INSPIRED THOUGHTS

         There are two kinds of disciples; those who can be taught, and those who can’t.  Although there are many reasons why some students fail to learn, the most pervasive is pride; a student who already knows everything is no longer teachable (rigid intellectualism is stupidity impersonating true wisdom.)  Those who possess great knowledge are often the most misinformed.  For example, many religious leaders who interacted with Jesus were very well educated; they were proud of their intellectual superiority; they were blinded by pride and they rejected the Son of God.  In turn, when Jesus Christ chose his followers, he did not seek scribes or rabbi’s; nor did he approach priests and Holy men.  He did not scour the ancient centers of higher education; nor did he hunt for scholars at the great theological institutes of his day; instead, he lovingly embraced fishermen, prostitutes, and tax collectors; he selected them because they were eager to admit their ignorance (and to listen in humility); because they were willing to learn, societies outcasts became God’s first choice.

         Historically, surgeons have been society’s most well-educated professionals.  In the 1800’s most surgeons wore white butcher’s aprons; as they operated on different patients, more blood would accumulate on them.  Most Doctors refused to wash them, because a strange but powerful custom had arisen; a surgeon was considered accomplished based upon how bloody his apron was (the more blood, the better the surgeon.)  During this time, a young doctor named Joseph Lister was conducting medical research; he discovered that 40-50% of amputee victims died from secondary infections (infections that resulted from the procedures themselves).  He proved that cleanliness and disinfection of surgeons, instruments, and staff, would reduce the amputee mortality rate to 15%.  The results of his research however, brought him in to conflict with the majority of his colleagues.  Most surgeons scoffed at his suggestions because it meant they would have to give up their bloody aprons.  Many educated men became unwilling to learn.  Their delay in applying Dr. Lister’s suggestions caused the deaths of thousands of patients.  Although the changes were slow, they were eventually established.  By the time Joseph Lister retired in 1893, nearly every medical institution had implemented his sanitation procedures.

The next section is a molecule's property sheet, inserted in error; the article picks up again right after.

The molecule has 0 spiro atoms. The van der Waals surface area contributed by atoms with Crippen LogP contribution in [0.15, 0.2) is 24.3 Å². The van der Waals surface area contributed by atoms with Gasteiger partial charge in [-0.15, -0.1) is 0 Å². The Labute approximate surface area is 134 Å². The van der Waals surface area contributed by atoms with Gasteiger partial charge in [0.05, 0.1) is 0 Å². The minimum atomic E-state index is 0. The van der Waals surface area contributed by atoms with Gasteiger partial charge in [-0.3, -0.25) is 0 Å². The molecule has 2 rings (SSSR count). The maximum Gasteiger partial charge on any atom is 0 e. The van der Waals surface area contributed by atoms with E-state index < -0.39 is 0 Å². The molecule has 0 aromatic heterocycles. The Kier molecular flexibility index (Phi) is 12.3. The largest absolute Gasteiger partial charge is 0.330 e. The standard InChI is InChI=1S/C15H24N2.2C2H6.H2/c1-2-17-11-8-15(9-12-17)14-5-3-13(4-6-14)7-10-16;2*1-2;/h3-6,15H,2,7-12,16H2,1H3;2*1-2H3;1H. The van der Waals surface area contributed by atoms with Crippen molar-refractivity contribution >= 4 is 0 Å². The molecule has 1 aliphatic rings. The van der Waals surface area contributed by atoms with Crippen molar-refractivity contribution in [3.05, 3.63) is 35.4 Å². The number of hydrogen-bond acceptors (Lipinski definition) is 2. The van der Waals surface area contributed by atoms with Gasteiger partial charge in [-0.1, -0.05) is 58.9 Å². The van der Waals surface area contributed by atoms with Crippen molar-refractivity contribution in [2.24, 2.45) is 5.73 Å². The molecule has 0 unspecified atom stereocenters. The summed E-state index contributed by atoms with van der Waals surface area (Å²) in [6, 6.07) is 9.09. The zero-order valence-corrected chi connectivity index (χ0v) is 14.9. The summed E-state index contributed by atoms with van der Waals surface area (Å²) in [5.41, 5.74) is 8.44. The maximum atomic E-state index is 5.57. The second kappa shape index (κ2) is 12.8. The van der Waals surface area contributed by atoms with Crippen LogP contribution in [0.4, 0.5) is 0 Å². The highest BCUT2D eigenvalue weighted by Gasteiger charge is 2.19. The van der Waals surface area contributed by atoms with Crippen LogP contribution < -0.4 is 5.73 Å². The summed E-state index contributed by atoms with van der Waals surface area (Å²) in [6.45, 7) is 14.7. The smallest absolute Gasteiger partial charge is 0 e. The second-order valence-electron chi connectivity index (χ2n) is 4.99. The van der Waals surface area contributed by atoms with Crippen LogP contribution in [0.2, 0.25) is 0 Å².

Pride can blind even the most intelligent people; much learning often stands in the way of true comprehension.  Those who know everything are not teachable (and unable to follow God.)  Those who admit their ignorance and let go of any ideas that oppose the teachings of Jesus Christ, are wiser than all of the scholars, scientists, and doctors who have ever lived.  Disciples must become blind before they can see; they must be ignorant before they can attain true wisdom; they must be willing to lay down human understanding before they can pick up the cross.  Listen to the Lord and He will guide you; have faith in Him and you will know truth; follow Him, and you will enter in to everlasting peace [Note:  Not all educated people are ungodly; God has gifted many people with great minds; there are also many uneducated people who reject Jesus Christ.  Learning is very beneficial, but only if it does not oppose the teaching of the Lord.]

         “Lord Heavenly Father, may we be Your disciples; may we be blind to the wisdom of the world.  Help us to know the difference between prideful philosophies, and beneficial information; that we may always choose what is good and reject what is evil.  Teach us, instruct us, and make us willing to learn.  We admit that we are ignorant, and in humility we ask You to lead us.  We desire to have childlike faith; may we trust You completely, and may we know the blessings of Your eternal wisdom.  We love You Father, we praise You, and we thank You; and we ask and pray all of these things, according to Your will, in Jesus Christ’s name.  Amen.”  God bless all of you!

 

A True Servant

JESUS SPEAKING

          But Jesus called them to himself and said to them, “You know that those who are considered rulers over the gentile’s exercise lordship over them, and their great ones exercise authority over them.  Yet it shall not be so among you; instead whoever desires to become great among you shall be your servant.  And whoever of you wants to become first shall be slave of all.  For even the Son of Man did not come to be served, but to serve, and to give His life a ransom for many” (Mark 10: 42 – 45.)